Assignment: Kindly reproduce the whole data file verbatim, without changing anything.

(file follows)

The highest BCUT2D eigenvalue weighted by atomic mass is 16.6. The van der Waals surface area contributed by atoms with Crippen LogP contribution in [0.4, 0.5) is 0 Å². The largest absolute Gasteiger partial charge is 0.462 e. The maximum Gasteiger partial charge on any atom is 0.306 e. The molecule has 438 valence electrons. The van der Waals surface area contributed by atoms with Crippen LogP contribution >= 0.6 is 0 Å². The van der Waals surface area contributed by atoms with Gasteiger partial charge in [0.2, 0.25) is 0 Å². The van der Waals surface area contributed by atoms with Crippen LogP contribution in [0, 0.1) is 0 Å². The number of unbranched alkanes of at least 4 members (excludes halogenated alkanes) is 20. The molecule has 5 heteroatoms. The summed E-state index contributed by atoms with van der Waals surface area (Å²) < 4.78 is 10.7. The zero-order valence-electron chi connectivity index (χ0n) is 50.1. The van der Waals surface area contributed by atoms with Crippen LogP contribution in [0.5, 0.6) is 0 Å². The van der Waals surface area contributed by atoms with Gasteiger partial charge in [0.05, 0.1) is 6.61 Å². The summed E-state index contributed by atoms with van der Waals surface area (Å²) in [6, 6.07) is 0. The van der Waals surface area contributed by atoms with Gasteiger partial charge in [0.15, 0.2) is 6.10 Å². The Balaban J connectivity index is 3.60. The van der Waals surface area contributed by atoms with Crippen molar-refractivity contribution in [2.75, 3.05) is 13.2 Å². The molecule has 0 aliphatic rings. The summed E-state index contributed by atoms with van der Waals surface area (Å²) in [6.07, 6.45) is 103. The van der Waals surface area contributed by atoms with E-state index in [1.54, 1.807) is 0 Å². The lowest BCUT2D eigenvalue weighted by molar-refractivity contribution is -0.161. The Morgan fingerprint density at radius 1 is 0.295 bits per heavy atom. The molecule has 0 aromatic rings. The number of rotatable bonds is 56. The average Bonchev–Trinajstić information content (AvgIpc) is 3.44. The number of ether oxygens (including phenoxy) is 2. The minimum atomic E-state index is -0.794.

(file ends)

The highest BCUT2D eigenvalue weighted by atomic mass is 16.6. The van der Waals surface area contributed by atoms with Crippen LogP contribution in [0.4, 0.5) is 0 Å². The largest absolute Gasteiger partial charge is 0.462 e. The maximum Gasteiger partial charge on any atom is 0.306 e. The molecule has 438 valence electrons. The van der Waals surface area contributed by atoms with Crippen LogP contribution >= 0.6 is 0 Å². The van der Waals surface area contributed by atoms with Gasteiger partial charge in [0.2, 0.25) is 0 Å². The van der Waals surface area contributed by atoms with Crippen LogP contribution in [0, 0.1) is 0 Å². The number of unbranched alkanes of at least 4 members (excludes halogenated alkanes) is 20. The molecule has 5 heteroatoms. The summed E-state index contributed by atoms with van der Waals surface area (Å²) < 4.78 is 10.7. The zero-order valence-electron chi connectivity index (χ0n) is 50.1. The van der Waals surface area contributed by atoms with Crippen LogP contribution in [0.5, 0.6) is 0 Å². The van der Waals surface area contributed by atoms with Gasteiger partial charge in [0.05, 0.1) is 6.61 Å². The summed E-state index contributed by atoms with van der Waals surface area (Å²) in [6, 6.07) is 0. The van der Waals surface area contributed by atoms with Gasteiger partial charge in [0.15, 0.2) is 6.10 Å². The Balaban J connectivity index is 3.60. The van der Waals surface area contributed by atoms with Crippen molar-refractivity contribution in [2.75, 3.05) is 13.2 Å². The molecule has 0 aliphatic rings. The summed E-state index contributed by atoms with van der Waals surface area (Å²) in [6.07, 6.45) is 103. The van der Waals surface area contributed by atoms with E-state index in [1.54, 1.807) is 0 Å². The lowest BCUT2D eigenvalue weighted by molar-refractivity contribution is -0.161. The Morgan fingerprint density at radius 1 is 0.295 bits per heavy atom. The molecule has 0 aromatic rings. The number of rotatable bonds is 56. The average Bonchev–Trinajstić information content (AvgIpc) is 3.44. The number of ether oxygens (including phenoxy) is 2. The minimum atomic E-state index is -0.794.